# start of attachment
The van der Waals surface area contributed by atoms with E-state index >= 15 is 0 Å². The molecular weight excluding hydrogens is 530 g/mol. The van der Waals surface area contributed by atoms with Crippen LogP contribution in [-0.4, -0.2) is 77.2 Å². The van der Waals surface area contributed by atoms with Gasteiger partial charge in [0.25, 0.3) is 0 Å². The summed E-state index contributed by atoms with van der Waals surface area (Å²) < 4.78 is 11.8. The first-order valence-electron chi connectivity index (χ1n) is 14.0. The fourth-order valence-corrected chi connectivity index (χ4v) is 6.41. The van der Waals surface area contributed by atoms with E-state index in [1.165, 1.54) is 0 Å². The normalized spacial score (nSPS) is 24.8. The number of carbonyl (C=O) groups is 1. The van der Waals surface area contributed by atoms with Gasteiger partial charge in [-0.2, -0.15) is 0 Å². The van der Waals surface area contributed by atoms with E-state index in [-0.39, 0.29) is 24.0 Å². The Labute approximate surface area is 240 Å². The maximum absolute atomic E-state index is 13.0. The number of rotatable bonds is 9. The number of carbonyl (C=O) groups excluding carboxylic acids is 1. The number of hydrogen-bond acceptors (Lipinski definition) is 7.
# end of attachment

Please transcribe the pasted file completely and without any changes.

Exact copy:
The van der Waals surface area contributed by atoms with E-state index >= 15 is 0 Å². The molecular weight excluding hydrogens is 530 g/mol. The van der Waals surface area contributed by atoms with Crippen LogP contribution in [-0.4, -0.2) is 77.2 Å². The van der Waals surface area contributed by atoms with Gasteiger partial charge in [0.25, 0.3) is 0 Å². The summed E-state index contributed by atoms with van der Waals surface area (Å²) < 4.78 is 11.8. The first-order valence-electron chi connectivity index (χ1n) is 14.0. The fourth-order valence-corrected chi connectivity index (χ4v) is 6.41. The van der Waals surface area contributed by atoms with E-state index in [1.165, 1.54) is 0 Å². The normalized spacial score (nSPS) is 24.8. The number of carbonyl (C=O) groups is 1. The van der Waals surface area contributed by atoms with Gasteiger partial charge in [-0.2, -0.15) is 0 Å². The van der Waals surface area contributed by atoms with E-state index in [-0.39, 0.29) is 24.0 Å². The Labute approximate surface area is 240 Å². The maximum absolute atomic E-state index is 13.0. The number of rotatable bonds is 9. The number of carbonyl (C=O) groups excluding carboxylic acids is 1. The number of hydrogen-bond acceptors (Lipinski definition) is 7.